Monday, May 3, 2010
an unromantic in paris
Everything they say about the romance of Paris is true. The city’s magic even works on the decidedly unromantic, including my husband.
Now John is one of the best husbands a woman could ever hope to have. He’s intelligent, honest, ethical, fiercely protective, funny, sweet – my best friend for nearly thirty years and counting. But romantic? Not so much. He doesn’t dance; can’t make him. The one time I received flowers with his name on the card, I discovered later that his mother sent them. If he ever comments on what I’m wearing I might have a heart attack. As it hasn’t happened in thirty years, though, I’m probably safe.
But even John, it seems, is not immune to the romance of Paris.
Especially at night, when the monuments glow, Paris is utterly seductive. So despite the early spring chill, we fell into taking long strolls after dinner. Because it’s so beautiful and only a block from the hotel where we stayed, those strolls always led to the Louvre. And each night, in the acoustically perfect outdoor passageways that cut through the palace, we would encounter one of two musicians: a fiercely intense and gifted cellist, or a playful but equally talented classical saxophonist.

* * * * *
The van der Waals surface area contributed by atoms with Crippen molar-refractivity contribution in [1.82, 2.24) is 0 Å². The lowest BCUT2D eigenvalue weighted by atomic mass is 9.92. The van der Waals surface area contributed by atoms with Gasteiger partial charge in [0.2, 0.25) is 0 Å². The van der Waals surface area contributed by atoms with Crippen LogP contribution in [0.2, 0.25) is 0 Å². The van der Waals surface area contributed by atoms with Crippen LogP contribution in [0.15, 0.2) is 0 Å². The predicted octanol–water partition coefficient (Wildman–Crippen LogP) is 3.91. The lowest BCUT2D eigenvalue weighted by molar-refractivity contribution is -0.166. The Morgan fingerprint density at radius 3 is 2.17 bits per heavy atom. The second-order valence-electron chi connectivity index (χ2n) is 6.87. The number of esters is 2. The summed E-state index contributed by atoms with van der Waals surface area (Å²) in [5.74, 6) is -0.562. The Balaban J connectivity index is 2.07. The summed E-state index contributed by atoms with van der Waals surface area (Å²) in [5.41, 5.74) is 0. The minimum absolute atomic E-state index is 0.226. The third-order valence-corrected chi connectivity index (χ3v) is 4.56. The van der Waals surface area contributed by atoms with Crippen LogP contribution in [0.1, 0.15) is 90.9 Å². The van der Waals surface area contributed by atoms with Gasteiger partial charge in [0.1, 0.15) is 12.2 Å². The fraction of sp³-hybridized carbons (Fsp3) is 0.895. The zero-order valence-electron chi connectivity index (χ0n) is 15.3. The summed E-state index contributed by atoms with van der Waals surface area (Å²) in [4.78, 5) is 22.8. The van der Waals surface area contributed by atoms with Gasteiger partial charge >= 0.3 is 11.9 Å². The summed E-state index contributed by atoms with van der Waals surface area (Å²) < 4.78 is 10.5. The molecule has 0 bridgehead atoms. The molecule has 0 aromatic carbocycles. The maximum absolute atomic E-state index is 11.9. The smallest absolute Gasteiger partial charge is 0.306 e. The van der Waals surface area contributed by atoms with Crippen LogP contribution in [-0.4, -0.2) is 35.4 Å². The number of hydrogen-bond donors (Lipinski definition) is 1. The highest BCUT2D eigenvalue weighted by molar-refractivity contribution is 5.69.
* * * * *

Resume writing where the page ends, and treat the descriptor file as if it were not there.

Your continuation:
On our last walk through the Louvre the saxophonist was in residence. We stopped to listen for a while – the only pedestrians anywhere in sight due to the cold – and he seemed to revel in having an audience. Because we’d enjoyed his performances all week, John dropped a handful of Euros into the musician’s case and we strolled away, holding hands.
That’s when the magic happened. The saxophonist interrupted the classical piece he was performing – stopped in the middle of a complex run, no less – and began to play La Vie en Rose, the beautiful ballad that is virtually the city’s theme song. Never in all the times we’d seen people drop money into his case had he changed his tune, let alone play a pop song. It stopped us in our tracks. We stared at each other, dumbfounded.
And then the magic became a miracle. John wrapped his arms around me and, humming the tune into my hair, began to sway. We were dancing. In the Louvre. To our own private performance of La Vie en Rose.
In that moment I thanked my lucky stars for my unromantic husband. If he did this sort of thing all the time it wouldn’t have been special. It wouldn’t have been magic. He’d waited thirty years for this moment, and when it came, he made it perfect. And isn’t that the essence of true romance?